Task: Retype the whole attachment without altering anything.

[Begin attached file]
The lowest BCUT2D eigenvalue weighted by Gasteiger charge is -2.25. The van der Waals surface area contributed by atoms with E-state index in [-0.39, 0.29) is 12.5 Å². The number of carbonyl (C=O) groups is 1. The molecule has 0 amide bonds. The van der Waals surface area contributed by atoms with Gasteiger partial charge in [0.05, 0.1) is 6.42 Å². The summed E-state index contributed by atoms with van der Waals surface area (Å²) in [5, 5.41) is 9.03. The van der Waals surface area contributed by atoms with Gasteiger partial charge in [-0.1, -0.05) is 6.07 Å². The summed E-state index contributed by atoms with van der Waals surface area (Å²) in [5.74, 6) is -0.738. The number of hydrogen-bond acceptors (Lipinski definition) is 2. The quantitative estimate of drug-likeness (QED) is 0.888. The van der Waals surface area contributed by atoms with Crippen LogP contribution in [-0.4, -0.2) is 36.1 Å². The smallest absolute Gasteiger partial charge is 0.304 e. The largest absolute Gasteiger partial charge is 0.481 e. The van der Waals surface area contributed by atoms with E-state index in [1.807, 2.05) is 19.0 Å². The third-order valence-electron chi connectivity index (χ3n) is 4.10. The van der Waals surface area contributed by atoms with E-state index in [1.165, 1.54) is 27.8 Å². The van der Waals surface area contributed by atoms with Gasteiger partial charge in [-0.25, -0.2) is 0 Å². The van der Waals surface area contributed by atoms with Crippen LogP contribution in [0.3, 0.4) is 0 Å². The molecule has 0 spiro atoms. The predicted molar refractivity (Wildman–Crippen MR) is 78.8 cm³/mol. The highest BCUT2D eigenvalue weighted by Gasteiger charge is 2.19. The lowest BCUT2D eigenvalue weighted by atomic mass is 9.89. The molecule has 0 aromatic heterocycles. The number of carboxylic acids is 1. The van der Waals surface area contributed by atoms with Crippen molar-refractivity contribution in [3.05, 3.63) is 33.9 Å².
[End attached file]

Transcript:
The lowest BCUT2D eigenvalue weighted by Gasteiger charge is -2.25. The van der Waals surface area contributed by atoms with E-state index in [-0.39, 0.29) is 12.5 Å². The number of carbonyl (C=O) groups is 1. The molecule has 0 amide bonds. The van der Waals surface area contributed by atoms with Gasteiger partial charge in [0.05, 0.1) is 6.42 Å². The summed E-state index contributed by atoms with van der Waals surface area (Å²) in [5, 5.41) is 9.03. The van der Waals surface area contributed by atoms with Gasteiger partial charge in [-0.1, -0.05) is 6.07 Å². The summed E-state index contributed by atoms with van der Waals surface area (Å²) in [5.74, 6) is -0.738. The number of hydrogen-bond acceptors (Lipinski definition) is 2. The quantitative estimate of drug-likeness (QED) is 0.888. The van der Waals surface area contributed by atoms with Crippen LogP contribution in [-0.4, -0.2) is 36.1 Å². The smallest absolute Gasteiger partial charge is 0.304 e. The largest absolute Gasteiger partial charge is 0.481 e. The van der Waals surface area contributed by atoms with E-state index in [1.807, 2.05) is 19.0 Å². The third-order valence-electron chi connectivity index (χ3n) is 4.10. The van der Waals surface area contributed by atoms with E-state index in [1.165, 1.54) is 27.8 Å². The van der Waals surface area contributed by atoms with Gasteiger partial charge in [-0.25, -0.2) is 0 Å². The van der Waals surface area contributed by atoms with Crippen LogP contribution in [0.3, 0.4) is 0 Å². The molecule has 0 spiro atoms. The predicted molar refractivity (Wildman–Crippen MR) is 78.8 cm³/mol. The highest BCUT2D eigenvalue weighted by Gasteiger charge is 2.19. The lowest BCUT2D eigenvalue weighted by atomic mass is 9.89. The molecule has 0 aromatic heterocycles. The number of carboxylic acids is 1. The van der Waals surface area contributed by atoms with Crippen molar-refractivity contribution in [3.05, 3.63) is 33.9 Å².